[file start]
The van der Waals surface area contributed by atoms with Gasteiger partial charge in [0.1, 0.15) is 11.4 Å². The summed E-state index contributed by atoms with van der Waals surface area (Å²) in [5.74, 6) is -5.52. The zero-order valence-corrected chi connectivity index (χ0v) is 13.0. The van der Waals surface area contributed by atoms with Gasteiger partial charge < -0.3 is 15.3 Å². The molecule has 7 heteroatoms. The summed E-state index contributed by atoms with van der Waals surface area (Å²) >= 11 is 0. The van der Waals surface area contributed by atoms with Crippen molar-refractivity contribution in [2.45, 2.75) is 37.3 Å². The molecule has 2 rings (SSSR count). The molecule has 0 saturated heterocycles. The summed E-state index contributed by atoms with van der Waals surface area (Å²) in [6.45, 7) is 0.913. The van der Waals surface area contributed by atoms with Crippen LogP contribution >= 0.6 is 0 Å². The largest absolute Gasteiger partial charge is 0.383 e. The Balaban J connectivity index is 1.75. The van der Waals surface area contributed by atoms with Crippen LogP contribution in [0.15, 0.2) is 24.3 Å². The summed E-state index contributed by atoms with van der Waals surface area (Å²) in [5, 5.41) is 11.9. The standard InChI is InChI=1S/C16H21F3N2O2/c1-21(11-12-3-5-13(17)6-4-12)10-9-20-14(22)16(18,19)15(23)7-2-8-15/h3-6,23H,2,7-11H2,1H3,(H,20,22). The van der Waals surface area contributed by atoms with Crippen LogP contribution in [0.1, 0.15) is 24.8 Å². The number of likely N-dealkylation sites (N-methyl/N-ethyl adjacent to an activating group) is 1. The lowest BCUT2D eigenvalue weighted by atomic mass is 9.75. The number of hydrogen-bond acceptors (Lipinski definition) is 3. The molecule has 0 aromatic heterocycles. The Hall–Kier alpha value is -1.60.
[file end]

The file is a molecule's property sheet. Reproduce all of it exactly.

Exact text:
The van der Waals surface area contributed by atoms with Gasteiger partial charge in [0.1, 0.15) is 11.4 Å². The summed E-state index contributed by atoms with van der Waals surface area (Å²) in [5.74, 6) is -5.52. The zero-order valence-corrected chi connectivity index (χ0v) is 13.0. The van der Waals surface area contributed by atoms with Gasteiger partial charge < -0.3 is 15.3 Å². The molecule has 7 heteroatoms. The summed E-state index contributed by atoms with van der Waals surface area (Å²) >= 11 is 0. The van der Waals surface area contributed by atoms with Crippen molar-refractivity contribution in [2.45, 2.75) is 37.3 Å². The molecule has 2 rings (SSSR count). The molecule has 0 saturated heterocycles. The summed E-state index contributed by atoms with van der Waals surface area (Å²) in [6.45, 7) is 0.913. The van der Waals surface area contributed by atoms with Crippen LogP contribution >= 0.6 is 0 Å². The largest absolute Gasteiger partial charge is 0.383 e. The Balaban J connectivity index is 1.75. The van der Waals surface area contributed by atoms with Crippen LogP contribution in [0.15, 0.2) is 24.3 Å². The summed E-state index contributed by atoms with van der Waals surface area (Å²) in [5, 5.41) is 11.9. The standard InChI is InChI=1S/C16H21F3N2O2/c1-21(11-12-3-5-13(17)6-4-12)10-9-20-14(22)16(18,19)15(23)7-2-8-15/h3-6,23H,2,7-11H2,1H3,(H,20,22). The van der Waals surface area contributed by atoms with Crippen LogP contribution in [0.1, 0.15) is 24.8 Å². The number of likely N-dealkylation sites (N-methyl/N-ethyl adjacent to an activating group) is 1. The lowest BCUT2D eigenvalue weighted by atomic mass is 9.75. The number of hydrogen-bond acceptors (Lipinski definition) is 3. The molecule has 0 aromatic heterocycles. The Hall–Kier alpha value is -1.60.